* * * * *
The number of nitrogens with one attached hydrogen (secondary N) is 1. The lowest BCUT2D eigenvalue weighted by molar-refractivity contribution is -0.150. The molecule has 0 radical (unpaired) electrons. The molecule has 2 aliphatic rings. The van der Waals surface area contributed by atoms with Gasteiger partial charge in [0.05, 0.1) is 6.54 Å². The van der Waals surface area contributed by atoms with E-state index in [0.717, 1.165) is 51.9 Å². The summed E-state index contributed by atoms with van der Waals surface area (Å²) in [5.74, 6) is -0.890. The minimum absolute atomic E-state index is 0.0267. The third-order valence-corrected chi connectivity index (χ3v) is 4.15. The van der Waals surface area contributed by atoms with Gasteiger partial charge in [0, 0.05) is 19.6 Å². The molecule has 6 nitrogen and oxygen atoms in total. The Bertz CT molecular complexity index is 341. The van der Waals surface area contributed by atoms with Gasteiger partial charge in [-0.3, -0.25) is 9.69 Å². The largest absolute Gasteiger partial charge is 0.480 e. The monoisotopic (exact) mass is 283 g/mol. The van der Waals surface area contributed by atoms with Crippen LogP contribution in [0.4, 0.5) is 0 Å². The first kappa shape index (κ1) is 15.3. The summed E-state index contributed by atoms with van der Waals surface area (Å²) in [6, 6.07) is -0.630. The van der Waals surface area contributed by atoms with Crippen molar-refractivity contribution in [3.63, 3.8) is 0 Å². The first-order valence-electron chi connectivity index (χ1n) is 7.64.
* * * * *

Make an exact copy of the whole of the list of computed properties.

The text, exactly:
The number of nitrogens with one attached hydrogen (secondary N) is 1. The lowest BCUT2D eigenvalue weighted by molar-refractivity contribution is -0.150. The molecule has 0 radical (unpaired) electrons. The molecule has 2 aliphatic rings. The van der Waals surface area contributed by atoms with Gasteiger partial charge in [0.05, 0.1) is 6.54 Å². The van der Waals surface area contributed by atoms with E-state index in [0.717, 1.165) is 51.9 Å². The summed E-state index contributed by atoms with van der Waals surface area (Å²) in [5.74, 6) is -0.890. The minimum absolute atomic E-state index is 0.0267. The third-order valence-corrected chi connectivity index (χ3v) is 4.15. The van der Waals surface area contributed by atoms with Gasteiger partial charge in [0, 0.05) is 19.6 Å². The molecule has 6 nitrogen and oxygen atoms in total. The Bertz CT molecular complexity index is 341. The van der Waals surface area contributed by atoms with Gasteiger partial charge in [-0.3, -0.25) is 9.69 Å². The largest absolute Gasteiger partial charge is 0.480 e. The monoisotopic (exact) mass is 283 g/mol. The van der Waals surface area contributed by atoms with Crippen LogP contribution in [0.4, 0.5) is 0 Å². The first kappa shape index (κ1) is 15.3. The summed E-state index contributed by atoms with van der Waals surface area (Å²) in [6, 6.07) is -0.630. The van der Waals surface area contributed by atoms with Crippen molar-refractivity contribution in [3.63, 3.8) is 0 Å². The first-order valence-electron chi connectivity index (χ1n) is 7.64.